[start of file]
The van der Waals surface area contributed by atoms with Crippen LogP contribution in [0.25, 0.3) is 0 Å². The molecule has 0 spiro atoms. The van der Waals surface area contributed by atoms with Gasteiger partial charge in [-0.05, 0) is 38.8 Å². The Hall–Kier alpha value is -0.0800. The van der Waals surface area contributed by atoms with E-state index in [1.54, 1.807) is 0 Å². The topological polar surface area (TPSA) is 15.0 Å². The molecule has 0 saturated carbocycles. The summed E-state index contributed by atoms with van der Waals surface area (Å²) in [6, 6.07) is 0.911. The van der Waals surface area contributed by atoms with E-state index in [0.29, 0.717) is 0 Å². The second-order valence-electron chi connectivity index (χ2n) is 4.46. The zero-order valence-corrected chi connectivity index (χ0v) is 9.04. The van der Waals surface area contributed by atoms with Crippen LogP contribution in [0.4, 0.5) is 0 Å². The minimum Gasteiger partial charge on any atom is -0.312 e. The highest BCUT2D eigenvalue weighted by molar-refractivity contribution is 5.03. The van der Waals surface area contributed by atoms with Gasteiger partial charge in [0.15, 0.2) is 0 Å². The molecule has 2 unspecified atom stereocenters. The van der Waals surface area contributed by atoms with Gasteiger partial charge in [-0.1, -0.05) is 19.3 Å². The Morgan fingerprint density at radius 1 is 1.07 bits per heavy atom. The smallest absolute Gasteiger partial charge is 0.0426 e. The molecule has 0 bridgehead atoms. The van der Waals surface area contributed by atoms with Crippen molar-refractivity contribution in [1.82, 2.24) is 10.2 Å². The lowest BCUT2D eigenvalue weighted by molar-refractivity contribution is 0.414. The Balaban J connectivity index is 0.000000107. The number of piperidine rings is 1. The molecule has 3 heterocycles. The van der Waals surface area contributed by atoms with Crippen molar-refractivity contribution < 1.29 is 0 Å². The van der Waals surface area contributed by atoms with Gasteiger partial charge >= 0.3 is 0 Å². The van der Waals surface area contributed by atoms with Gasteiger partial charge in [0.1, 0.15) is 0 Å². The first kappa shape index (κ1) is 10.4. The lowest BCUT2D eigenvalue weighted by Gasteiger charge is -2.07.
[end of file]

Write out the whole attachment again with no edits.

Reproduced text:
The van der Waals surface area contributed by atoms with Crippen LogP contribution in [0.25, 0.3) is 0 Å². The molecule has 0 spiro atoms. The van der Waals surface area contributed by atoms with Gasteiger partial charge in [-0.05, 0) is 38.8 Å². The Hall–Kier alpha value is -0.0800. The van der Waals surface area contributed by atoms with E-state index in [1.54, 1.807) is 0 Å². The topological polar surface area (TPSA) is 15.0 Å². The molecule has 0 saturated carbocycles. The summed E-state index contributed by atoms with van der Waals surface area (Å²) in [6, 6.07) is 0.911. The van der Waals surface area contributed by atoms with E-state index in [0.29, 0.717) is 0 Å². The second-order valence-electron chi connectivity index (χ2n) is 4.46. The zero-order valence-corrected chi connectivity index (χ0v) is 9.04. The van der Waals surface area contributed by atoms with Crippen LogP contribution in [0.4, 0.5) is 0 Å². The minimum Gasteiger partial charge on any atom is -0.312 e. The highest BCUT2D eigenvalue weighted by molar-refractivity contribution is 5.03. The van der Waals surface area contributed by atoms with Gasteiger partial charge in [0.15, 0.2) is 0 Å². The molecule has 2 unspecified atom stereocenters. The van der Waals surface area contributed by atoms with Gasteiger partial charge in [-0.1, -0.05) is 19.3 Å². The Morgan fingerprint density at radius 1 is 1.07 bits per heavy atom. The smallest absolute Gasteiger partial charge is 0.0426 e. The molecule has 0 bridgehead atoms. The van der Waals surface area contributed by atoms with Crippen molar-refractivity contribution in [1.82, 2.24) is 10.2 Å². The lowest BCUT2D eigenvalue weighted by molar-refractivity contribution is 0.414. The Balaban J connectivity index is 0.000000107. The number of piperidine rings is 1. The molecule has 3 heterocycles. The van der Waals surface area contributed by atoms with Crippen molar-refractivity contribution < 1.29 is 0 Å². The van der Waals surface area contributed by atoms with Gasteiger partial charge >= 0.3 is 0 Å². The van der Waals surface area contributed by atoms with Gasteiger partial charge in [0.1, 0.15) is 0 Å². The first kappa shape index (κ1) is 10.4. The lowest BCUT2D eigenvalue weighted by Gasteiger charge is -2.07.